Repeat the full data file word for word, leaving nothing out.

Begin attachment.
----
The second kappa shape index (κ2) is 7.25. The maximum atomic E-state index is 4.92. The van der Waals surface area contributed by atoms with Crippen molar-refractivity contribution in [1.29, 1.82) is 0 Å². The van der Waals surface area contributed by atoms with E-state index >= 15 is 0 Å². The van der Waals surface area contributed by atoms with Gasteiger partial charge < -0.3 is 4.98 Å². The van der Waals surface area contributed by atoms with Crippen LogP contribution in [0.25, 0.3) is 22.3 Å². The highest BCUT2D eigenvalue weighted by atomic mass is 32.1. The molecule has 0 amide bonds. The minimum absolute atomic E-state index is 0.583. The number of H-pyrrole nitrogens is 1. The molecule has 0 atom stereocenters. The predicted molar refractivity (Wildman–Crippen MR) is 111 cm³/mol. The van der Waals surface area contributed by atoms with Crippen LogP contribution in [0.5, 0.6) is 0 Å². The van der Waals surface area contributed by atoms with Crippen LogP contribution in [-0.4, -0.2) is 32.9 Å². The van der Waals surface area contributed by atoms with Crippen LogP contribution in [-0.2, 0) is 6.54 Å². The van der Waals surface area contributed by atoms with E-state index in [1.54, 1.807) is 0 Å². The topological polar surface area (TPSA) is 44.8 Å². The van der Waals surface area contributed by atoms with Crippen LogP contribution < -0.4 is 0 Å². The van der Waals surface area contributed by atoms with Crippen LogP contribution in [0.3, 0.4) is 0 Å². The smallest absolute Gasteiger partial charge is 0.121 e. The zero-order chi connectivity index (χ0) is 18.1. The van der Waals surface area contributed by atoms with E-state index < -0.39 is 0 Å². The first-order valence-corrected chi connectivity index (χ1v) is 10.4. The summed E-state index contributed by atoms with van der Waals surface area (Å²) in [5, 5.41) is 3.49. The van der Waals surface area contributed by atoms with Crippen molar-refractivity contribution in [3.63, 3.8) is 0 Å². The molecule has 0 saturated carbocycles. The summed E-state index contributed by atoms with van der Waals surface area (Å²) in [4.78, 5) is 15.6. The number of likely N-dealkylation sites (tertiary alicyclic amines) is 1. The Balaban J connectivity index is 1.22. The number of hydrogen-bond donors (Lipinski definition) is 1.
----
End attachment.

The second kappa shape index (κ2) is 7.25. The maximum atomic E-state index is 4.92. The van der Waals surface area contributed by atoms with Crippen molar-refractivity contribution in [1.29, 1.82) is 0 Å². The van der Waals surface area contributed by atoms with E-state index >= 15 is 0 Å². The van der Waals surface area contributed by atoms with Gasteiger partial charge < -0.3 is 4.98 Å². The van der Waals surface area contributed by atoms with Crippen LogP contribution in [0.25, 0.3) is 22.3 Å². The highest BCUT2D eigenvalue weighted by atomic mass is 32.1. The molecule has 0 amide bonds. The minimum absolute atomic E-state index is 0.583. The number of H-pyrrole nitrogens is 1. The molecule has 0 atom stereocenters. The predicted molar refractivity (Wildman–Crippen MR) is 111 cm³/mol. The van der Waals surface area contributed by atoms with Crippen LogP contribution in [0.5, 0.6) is 0 Å². The van der Waals surface area contributed by atoms with Crippen LogP contribution in [-0.4, -0.2) is 32.9 Å². The van der Waals surface area contributed by atoms with Crippen LogP contribution in [-0.2, 0) is 6.54 Å². The van der Waals surface area contributed by atoms with E-state index in [1.54, 1.807) is 0 Å². The topological polar surface area (TPSA) is 44.8 Å². The van der Waals surface area contributed by atoms with Crippen LogP contribution < -0.4 is 0 Å². The van der Waals surface area contributed by atoms with Crippen LogP contribution in [0.3, 0.4) is 0 Å². The smallest absolute Gasteiger partial charge is 0.121 e. The zero-order chi connectivity index (χ0) is 18.1. The van der Waals surface area contributed by atoms with E-state index < -0.39 is 0 Å². The first-order valence-corrected chi connectivity index (χ1v) is 10.4. The summed E-state index contributed by atoms with van der Waals surface area (Å²) in [5, 5.41) is 3.49. The van der Waals surface area contributed by atoms with Crippen molar-refractivity contribution in [3.63, 3.8) is 0 Å². The molecule has 0 saturated carbocycles. The summed E-state index contributed by atoms with van der Waals surface area (Å²) in [4.78, 5) is 15.6. The number of likely N-dealkylation sites (tertiary alicyclic amines) is 1. The Balaban J connectivity index is 1.22. The number of hydrogen-bond donors (Lipinski definition) is 1.